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Sunday, September 18, 2011

Movie Review: Tinker, Tailor, Soldier Spy

This review is from our friends over at Bad Haven. They have revamped their site and it looks great. Go give them a look if you get the chance.

Plot – In the bleak days of the Cold War, espionage veteran George Smiley is forced from semi-retirement to uncover a Soviet agent within MI6′s echelons.
Director – Thomas Alfredson
Starring – Gary Oldman, John Hurt, Colin Firth, Toby Jones, Ciaran Hinds, Mark Strong, Benedict Cumberbatch, Tom Hardy, Kathy Burke, David Decik
The cold war has been over for more than twenty years, so when I headed into the screening of Thomas Alfredson’s Tinker, Tailor, Soldier, Spy, I was wondering exactly what a cold war espionage thriller would have to offer.
As it turns out, I needn’t have worried. The movie surpassed all my expectations and delivered a gripping and hugely entertaining thriller without compromising it’s characters or story.
The plot follows a semi-retired spy by the name of George Smiley (Oldman) who is asked out of retirement by a government minister to investigate claims that there is a Russian double agent working in the upper echelons of MI6.
With the help of a junior member of the service (Cumberbatch), Smiley sets about exposing the mole who is likely to be one of the four most powerful spys in the country (Dencik, Firth, Jones, Hinds).
While it is true that a cold war espionage thrillers aren’t really relevant anymore, except as a period pieces, Tinker, Tailor, Soldier, Spy is much more than just a thriller or period piece. It elevates itself above the average with wonderful performances from a fantastic cast, a gripping plot and subtle but classy direction.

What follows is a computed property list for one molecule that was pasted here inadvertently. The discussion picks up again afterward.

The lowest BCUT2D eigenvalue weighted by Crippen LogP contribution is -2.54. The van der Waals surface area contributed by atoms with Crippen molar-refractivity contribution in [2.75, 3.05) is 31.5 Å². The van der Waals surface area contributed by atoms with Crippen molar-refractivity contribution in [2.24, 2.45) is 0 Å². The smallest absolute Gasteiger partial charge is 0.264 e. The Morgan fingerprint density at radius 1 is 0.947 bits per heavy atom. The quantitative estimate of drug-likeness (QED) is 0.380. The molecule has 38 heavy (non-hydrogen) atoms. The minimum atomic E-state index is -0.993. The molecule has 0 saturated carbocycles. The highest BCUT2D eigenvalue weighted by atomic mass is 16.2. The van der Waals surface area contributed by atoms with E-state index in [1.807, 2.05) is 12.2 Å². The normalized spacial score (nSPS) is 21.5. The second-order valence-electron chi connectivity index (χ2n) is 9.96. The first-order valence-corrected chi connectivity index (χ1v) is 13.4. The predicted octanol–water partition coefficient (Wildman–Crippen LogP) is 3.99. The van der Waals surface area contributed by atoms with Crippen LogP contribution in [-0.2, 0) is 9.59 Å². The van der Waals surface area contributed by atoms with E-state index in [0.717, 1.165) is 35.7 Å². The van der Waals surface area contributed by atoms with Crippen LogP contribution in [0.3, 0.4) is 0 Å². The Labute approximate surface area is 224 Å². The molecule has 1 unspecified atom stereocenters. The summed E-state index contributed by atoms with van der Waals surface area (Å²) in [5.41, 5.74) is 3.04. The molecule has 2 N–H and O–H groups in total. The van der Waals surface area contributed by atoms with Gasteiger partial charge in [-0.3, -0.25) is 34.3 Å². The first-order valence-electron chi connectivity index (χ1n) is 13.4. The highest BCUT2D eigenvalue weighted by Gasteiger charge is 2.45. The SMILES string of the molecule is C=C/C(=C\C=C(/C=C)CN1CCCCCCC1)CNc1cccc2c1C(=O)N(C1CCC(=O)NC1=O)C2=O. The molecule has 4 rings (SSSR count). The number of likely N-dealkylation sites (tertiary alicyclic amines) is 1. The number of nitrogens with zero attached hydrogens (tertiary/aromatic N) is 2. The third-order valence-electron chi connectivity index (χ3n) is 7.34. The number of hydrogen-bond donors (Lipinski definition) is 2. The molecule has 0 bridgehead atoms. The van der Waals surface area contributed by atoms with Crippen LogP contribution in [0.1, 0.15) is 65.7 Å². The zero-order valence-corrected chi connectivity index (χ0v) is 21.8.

Oldman is magnificent as the subdued yet calculating Smiley. His role was first brought to moving images by Alec Guinness in the seventies and even without seeing that adaptation it is obvious that Oldman has absorbed some of Guinness here. But he certainly makes the part his very own, the way only Gary Oldman can. He inhabits the character of Smiley completely and plays him as a shrewd but tired spy who has had to do things he wishes he hadn’t in the name of Queen and Country.
Oldman’s performance would have been all for nought if the supporting cast had been second rate, but the movie has one of the best casts I have seen in recent years. Firth, Jones, Hinds and Dencik are all excellent as the senior spies under suspicion, Cumberbatch is great as Oldman’s anxious sidekick and John Hurt is perfect as Control, the paranoid head of the intellegence service who is forced out after a bungled operation.
Although solid, Tom Hardy is probably the least effective cast member as ‘Scalphunter’ Ricki Tarr. Michael Fassbender was originally supposed to play the role and I think he might have brought a little more emotion to the rogue agent who falls in love with a Russian counterpart.
Alfredson’s direction is notable in that it is hardly noticeable. I was never aware of the camera unless I looked for it which is a testament to the subtlety and nous that the swede uses and the cinematography and art direction work perfectly together to create a a bleak and grimy 1970s London that reflects the shadiness of the characters’ business. Even the score is subtley effective and never intrudes on the narrative.
All things considered, I was quite surprised that I was so engrossed in a film whose subject matter was outdated in a genre that has been done to death. The real reason why Tinker, Tailor, Soldier, Spy works is that it is only an espionage thriller in a narrative sense.
At it’s heart, the movie is actually about the characters’ relationships and personal betrayal. We are presented with a secret and closeted world filled with paranoid men who have little else in their lives except their work. When that world starts to unravel, it becomes evident that the double-crosses and lies affect these men personally because their colleagues are really the only friends that they ever had.
A cracking story that stands up despite being politically irrelevant, casting that was made to facilitate that story, impressive performances and technical subtlety all combine to make Tinker, Tailor, Soldier, Spy one of the most entertaining spy dramas I have ever seen.
review by Karol Murray

1 comment:

  1. Very thorough review! I have actually not heard of this before, so it was especially interesting :)